... this page: About CDC.gov . Redirect for the Rubella fact sheet page. The current fact sheet can ... http://www.cdc.gov/vaccines/parents/diseases/child/rubella.html Print page Share Compartir File Formats Help: ...

  8. Alzheimer's Disease Facts and Figures

    Medline Plus

    Full Text Available ... RESEARCH. Read More Alzheimer's Disease Facts in Each State The 2017 Alzheimer's Disease Facts and Figures report ... mail addresses with third parties. Please read our security and privacy policy . Plan ahead Get help and ...

  9. Use the Nutrition Facts Label

    Science.gov (United States)

    ... Features Spokespeople News Archive eNewsletters Calendar Use the Nutrition Facts Label You can help your family eat ... to some of their favorite foods. Use the Nutrition Facts label found on food packages to make ...

  10. Facts, values, and journalism.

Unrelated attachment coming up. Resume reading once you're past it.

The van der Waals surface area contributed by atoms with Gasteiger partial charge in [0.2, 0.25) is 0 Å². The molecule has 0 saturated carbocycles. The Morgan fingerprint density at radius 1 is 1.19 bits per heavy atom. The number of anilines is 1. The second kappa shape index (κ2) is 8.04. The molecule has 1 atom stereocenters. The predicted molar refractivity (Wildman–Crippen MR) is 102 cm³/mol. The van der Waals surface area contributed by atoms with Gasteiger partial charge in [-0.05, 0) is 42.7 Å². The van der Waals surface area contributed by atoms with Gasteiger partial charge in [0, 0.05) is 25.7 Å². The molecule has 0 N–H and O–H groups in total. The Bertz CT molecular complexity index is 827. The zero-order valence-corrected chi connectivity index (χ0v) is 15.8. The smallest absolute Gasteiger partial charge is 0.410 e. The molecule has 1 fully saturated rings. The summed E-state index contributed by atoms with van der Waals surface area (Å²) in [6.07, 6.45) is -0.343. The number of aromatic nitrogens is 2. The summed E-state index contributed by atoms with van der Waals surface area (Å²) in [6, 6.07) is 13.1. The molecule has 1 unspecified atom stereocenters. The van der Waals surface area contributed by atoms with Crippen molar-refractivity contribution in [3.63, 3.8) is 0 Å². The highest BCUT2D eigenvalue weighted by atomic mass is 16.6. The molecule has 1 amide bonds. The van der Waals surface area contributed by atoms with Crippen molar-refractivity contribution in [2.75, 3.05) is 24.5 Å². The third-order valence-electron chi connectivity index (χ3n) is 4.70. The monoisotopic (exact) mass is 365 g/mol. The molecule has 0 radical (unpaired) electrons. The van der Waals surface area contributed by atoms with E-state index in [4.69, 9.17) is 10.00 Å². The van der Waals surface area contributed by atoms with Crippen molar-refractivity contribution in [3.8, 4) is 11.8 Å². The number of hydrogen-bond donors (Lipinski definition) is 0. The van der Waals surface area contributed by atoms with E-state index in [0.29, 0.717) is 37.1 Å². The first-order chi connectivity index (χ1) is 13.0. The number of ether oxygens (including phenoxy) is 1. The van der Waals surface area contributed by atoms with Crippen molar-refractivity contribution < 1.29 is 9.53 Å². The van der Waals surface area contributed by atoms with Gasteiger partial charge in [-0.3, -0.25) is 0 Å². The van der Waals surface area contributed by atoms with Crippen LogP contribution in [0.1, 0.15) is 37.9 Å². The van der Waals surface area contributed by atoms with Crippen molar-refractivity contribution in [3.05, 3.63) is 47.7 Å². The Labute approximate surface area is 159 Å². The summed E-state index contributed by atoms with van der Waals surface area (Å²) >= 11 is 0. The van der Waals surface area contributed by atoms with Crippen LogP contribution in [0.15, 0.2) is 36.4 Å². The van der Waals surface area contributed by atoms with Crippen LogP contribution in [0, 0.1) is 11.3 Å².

Science.gov (United States)

    Gilbert, Susan

    2017-03-01

    At a time of fake news, hacks, leaks, and unverified reports, many people are unsure whom to believe. How can we communicate in ways that make individuals question their assumptions and learn? My colleagues at The Hastings Center and many journalists and scientists are grappling with this question and have, independently, reached the same first step: recognize that facts can't be fully understood without probing their connection to values. "Explaining the basics is important, of course, but we also need to diversify our approach to the coverage of science-particularly as it intersects with the matrix of cultural, religious, social, and political values of our readers," said an article in Undark, an online magazine of science journalism. An editorial in Nature called for scientists to engage directly with citizens in debates over climate change and genome editing, noting that "the ethical issues can be critically dependent on the science, for example, in understanding where the boundaries between non-heritable and heritable genome modifications might be." We're here to help. © 2017 The Hastings Center.

  11. John Searle on Institutional Facts

    Directory of Open Access Journals (Sweden)

    m Abdullahi

    2010-09-01